The brawny vehicle that Scott Petry hopes to pilot away from his California driveway this summer represents a whole new mode of seeing the...

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SAN JOSE, Calif. — The brawny vehicle that Scott Petry hopes to pilot away from his California driveway this summer represents a whole new mode of seeing the world. It could take him to places a traditional RV could never get near, such as the Sahara desert. Or a Central American jungle. And, for a bold few, even the North Pole.

With these hulking vehicles — built as tough as tanks — expedition travel, long a European tradition, has finally found a niche in America. While some intrepid travelers like Petry are building their own “extreme RVs,” others can opt for the German-made Unicat, whose top-of-the-line $600,000 model has a queen-size bed warmed by radiant heat and custom-cut, no-shake dish drawers come standard.

Avi Meyers was so impressed with the Unicat that, despite its hefty price, he simply had to have one. The Palo Alto, Calif., resident then became the first Unicat dealer in the United States.

All-terrain, four-wheel-drive vehicles such as the British Land Rover put a new twist on the expedition camping trip, starting in 1948. Overland journeys from Europe to the Himalayas or an African safari became possible and popular.

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Now, with the bruisingly solid Unicats; their smaller cousins, EarthRoamers; and a variety of home-built models, a fervent and expanding community of aficionados has taken shape, complete with magazines and Web sites that cater to their adventurous spirit.

No glitz here

In Tampa, Fla., four months ago at the largest RV show in the country, people formed long lines for a chance to peek inside a Unicat and get the specs.


Unicat Americas: Palo Alto, Calif., 415-515-6644 or

EarthRoamer : Broomfield, Colo., 720-304-3174 or

Overland Journal : A new magazine dedicated to expedition vehicle travel; first issue was published last month,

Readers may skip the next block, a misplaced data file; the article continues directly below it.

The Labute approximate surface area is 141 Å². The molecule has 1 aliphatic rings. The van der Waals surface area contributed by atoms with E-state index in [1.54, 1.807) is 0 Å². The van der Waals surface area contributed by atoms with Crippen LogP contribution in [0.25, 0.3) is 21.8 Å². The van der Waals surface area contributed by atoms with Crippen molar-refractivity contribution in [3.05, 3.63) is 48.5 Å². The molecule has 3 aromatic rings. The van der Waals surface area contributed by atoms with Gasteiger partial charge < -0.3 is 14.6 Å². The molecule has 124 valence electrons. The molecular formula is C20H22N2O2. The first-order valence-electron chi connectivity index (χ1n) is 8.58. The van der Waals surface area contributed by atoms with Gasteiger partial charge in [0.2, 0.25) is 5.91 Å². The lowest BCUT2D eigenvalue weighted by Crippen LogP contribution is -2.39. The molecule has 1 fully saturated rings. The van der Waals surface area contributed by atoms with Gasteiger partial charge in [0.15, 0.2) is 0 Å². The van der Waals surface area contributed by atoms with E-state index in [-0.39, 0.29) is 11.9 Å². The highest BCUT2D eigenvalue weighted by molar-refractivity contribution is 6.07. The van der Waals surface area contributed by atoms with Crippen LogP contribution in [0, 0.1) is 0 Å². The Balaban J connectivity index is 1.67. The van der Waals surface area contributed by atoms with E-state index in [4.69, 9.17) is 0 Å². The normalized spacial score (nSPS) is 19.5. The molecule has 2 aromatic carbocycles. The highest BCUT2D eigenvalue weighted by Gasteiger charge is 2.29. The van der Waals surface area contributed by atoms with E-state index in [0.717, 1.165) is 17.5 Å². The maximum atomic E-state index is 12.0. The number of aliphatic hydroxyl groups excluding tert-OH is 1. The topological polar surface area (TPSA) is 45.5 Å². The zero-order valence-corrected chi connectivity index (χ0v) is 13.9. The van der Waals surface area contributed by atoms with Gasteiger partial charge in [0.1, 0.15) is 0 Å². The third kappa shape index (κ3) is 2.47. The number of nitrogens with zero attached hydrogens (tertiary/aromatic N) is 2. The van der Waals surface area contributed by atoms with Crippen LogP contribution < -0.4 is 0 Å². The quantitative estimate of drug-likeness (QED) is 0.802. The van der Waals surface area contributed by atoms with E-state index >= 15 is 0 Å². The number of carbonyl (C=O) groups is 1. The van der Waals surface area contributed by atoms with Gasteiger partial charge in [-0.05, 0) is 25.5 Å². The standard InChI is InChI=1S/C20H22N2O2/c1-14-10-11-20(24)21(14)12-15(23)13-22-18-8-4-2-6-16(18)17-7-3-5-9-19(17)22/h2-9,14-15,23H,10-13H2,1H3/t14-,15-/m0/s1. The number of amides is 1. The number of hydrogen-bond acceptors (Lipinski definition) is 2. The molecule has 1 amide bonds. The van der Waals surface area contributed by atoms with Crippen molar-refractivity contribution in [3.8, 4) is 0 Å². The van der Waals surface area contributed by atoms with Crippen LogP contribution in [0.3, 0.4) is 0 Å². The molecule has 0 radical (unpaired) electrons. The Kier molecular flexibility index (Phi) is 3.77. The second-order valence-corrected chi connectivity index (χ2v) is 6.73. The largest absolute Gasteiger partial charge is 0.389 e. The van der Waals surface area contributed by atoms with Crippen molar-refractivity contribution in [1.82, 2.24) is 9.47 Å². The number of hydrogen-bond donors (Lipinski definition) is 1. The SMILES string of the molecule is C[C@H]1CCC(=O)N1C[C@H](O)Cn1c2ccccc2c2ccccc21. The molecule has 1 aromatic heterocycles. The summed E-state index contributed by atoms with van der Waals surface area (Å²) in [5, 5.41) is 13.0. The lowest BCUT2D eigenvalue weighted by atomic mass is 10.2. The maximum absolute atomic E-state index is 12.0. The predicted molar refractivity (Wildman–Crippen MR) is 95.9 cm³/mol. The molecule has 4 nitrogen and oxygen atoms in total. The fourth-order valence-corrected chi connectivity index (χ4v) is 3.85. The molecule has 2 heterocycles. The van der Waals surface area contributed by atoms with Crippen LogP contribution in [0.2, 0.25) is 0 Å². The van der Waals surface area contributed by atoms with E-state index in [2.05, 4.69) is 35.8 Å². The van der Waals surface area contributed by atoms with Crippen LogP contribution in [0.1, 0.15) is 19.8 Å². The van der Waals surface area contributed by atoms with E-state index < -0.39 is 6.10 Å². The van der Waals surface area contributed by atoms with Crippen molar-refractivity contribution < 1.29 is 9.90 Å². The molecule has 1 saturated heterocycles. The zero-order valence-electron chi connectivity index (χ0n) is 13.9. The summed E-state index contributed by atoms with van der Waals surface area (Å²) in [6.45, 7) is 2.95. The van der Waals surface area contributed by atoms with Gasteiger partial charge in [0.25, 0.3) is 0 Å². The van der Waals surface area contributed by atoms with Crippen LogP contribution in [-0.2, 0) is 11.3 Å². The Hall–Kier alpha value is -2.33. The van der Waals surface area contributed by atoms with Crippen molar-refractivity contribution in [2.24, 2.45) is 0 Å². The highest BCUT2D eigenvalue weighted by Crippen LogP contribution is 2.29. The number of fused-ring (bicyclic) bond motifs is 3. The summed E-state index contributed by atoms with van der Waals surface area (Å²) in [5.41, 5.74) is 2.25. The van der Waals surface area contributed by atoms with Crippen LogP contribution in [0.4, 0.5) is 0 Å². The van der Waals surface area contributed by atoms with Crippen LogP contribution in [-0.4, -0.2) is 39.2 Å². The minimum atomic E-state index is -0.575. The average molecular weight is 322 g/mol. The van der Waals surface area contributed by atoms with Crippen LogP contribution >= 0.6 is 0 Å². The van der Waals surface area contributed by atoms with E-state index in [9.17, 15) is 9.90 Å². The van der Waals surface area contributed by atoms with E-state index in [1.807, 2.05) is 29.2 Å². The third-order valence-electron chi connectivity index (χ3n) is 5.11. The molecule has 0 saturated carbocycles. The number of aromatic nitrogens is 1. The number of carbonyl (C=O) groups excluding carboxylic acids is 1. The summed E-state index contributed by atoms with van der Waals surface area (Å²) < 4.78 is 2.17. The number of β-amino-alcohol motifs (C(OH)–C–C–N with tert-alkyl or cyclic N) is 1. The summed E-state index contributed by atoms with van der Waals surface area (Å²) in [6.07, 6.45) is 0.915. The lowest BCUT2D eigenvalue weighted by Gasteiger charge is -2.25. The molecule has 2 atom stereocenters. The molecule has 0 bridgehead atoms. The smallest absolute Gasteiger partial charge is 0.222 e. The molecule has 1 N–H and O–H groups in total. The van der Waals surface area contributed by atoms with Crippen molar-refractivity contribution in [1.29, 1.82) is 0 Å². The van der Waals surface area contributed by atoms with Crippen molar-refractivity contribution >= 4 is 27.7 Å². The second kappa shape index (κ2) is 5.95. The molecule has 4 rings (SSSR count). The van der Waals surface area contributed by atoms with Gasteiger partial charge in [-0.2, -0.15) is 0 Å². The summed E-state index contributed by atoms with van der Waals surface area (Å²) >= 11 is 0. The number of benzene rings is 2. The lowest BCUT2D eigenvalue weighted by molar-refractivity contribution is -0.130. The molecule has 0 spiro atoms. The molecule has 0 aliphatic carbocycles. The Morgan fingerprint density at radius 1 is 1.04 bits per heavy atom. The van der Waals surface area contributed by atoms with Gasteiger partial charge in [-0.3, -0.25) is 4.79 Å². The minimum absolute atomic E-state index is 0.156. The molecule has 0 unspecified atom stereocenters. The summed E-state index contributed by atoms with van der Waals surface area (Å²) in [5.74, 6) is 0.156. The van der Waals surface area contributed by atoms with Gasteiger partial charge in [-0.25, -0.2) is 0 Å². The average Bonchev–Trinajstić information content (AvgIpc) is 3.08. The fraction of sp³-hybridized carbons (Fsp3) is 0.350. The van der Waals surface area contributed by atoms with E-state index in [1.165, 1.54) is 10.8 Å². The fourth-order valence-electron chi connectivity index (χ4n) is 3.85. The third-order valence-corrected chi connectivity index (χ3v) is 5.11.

Online discussion : is a bustling compendium of travel tips and vehicle discussions.

If they were expecting a glimpse of glitz, given the $600,000 price tag, they were disappointed, Unicat founder Thomas Ritter said.

“We don’t spend money on fancy stuff,” he said, “because people who are buying these and using them are not looking for gold-plated taps.” The idea, he said, is to build a vehicle with “amazing capabilities that you only use when you need to.”

Those capabilities include hauling 35,000 pounds up a 45-degree hill — and back down again — fording four feet of water and racking up 2,000 miles without refueling (at 60 mph, expect 8 miles per gallon). The Unicat also comes with doubles of all its major parts and the tools needed for any spot fixes in the wild.

And then there’s the desalinization unit, freezer, solar-power panels and air-suspension seats. The floors are teak, Ritter said, because it is a low-maintenance, self-oiling wood that can withstand the extreme changes in temperature and humidity demanded of it.

Cruising in a land yacht

With a few hundred of these no-frills land yachts in use around the world — from the $600,000 top-of-the-line Unicat to the smaller, $200,000 EarthRoamer, plus home-built models — extreme RVing has become the next big camping thing a for adventure seekers here and abroad.

Meyers, having already done the Sahara (he shipped his Unicat overseas), is taking off this summer for a trip that will eventually take him and his wife all the way to the tip of South America.

He’s become quite adept at handling his Unicat, a very necessary skill.

As EarthRoamer spokesman Matt Nakari points out, with the power in these vehicles, “If you back into something, it’ll be mashed into little pieces before you know you did it.”

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